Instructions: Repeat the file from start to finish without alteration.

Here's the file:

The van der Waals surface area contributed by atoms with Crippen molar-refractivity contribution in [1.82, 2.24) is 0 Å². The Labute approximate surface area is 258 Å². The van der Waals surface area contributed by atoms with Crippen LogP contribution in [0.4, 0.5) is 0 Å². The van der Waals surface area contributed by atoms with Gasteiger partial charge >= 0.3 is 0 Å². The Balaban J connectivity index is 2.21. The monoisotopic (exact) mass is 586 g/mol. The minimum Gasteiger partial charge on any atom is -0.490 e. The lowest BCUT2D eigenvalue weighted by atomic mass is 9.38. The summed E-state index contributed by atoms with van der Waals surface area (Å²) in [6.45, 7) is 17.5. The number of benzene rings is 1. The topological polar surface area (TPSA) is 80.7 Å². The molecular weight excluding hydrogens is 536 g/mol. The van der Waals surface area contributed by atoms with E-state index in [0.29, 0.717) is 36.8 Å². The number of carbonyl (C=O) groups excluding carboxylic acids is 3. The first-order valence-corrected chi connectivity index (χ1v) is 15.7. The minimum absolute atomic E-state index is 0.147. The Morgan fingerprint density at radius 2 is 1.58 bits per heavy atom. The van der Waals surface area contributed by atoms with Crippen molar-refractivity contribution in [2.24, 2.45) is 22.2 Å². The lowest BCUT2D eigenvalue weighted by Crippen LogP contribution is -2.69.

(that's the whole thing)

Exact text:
The van der Waals surface area contributed by atoms with Crippen molar-refractivity contribution in [1.82, 2.24) is 0 Å². The Labute approximate surface area is 258 Å². The van der Waals surface area contributed by atoms with Crippen LogP contribution in [0.4, 0.5) is 0 Å². The van der Waals surface area contributed by atoms with Gasteiger partial charge >= 0.3 is 0 Å². The Balaban J connectivity index is 2.21. The monoisotopic (exact) mass is 586 g/mol. The minimum Gasteiger partial charge on any atom is -0.490 e. The lowest BCUT2D eigenvalue weighted by atomic mass is 9.38. The summed E-state index contributed by atoms with van der Waals surface area (Å²) in [6.45, 7) is 17.5. The number of benzene rings is 1. The topological polar surface area (TPSA) is 80.7 Å². The molecular weight excluding hydrogens is 536 g/mol. The van der Waals surface area contributed by atoms with E-state index in [0.29, 0.717) is 36.8 Å². The number of carbonyl (C=O) groups excluding carboxylic acids is 3. The first-order valence-corrected chi connectivity index (χ1v) is 15.7. The minimum absolute atomic E-state index is 0.147. The Morgan fingerprint density at radius 2 is 1.58 bits per heavy atom. The van der Waals surface area contributed by atoms with Crippen molar-refractivity contribution in [2.24, 2.45) is 22.2 Å². The lowest BCUT2D eigenvalue weighted by Crippen LogP contribution is -2.69.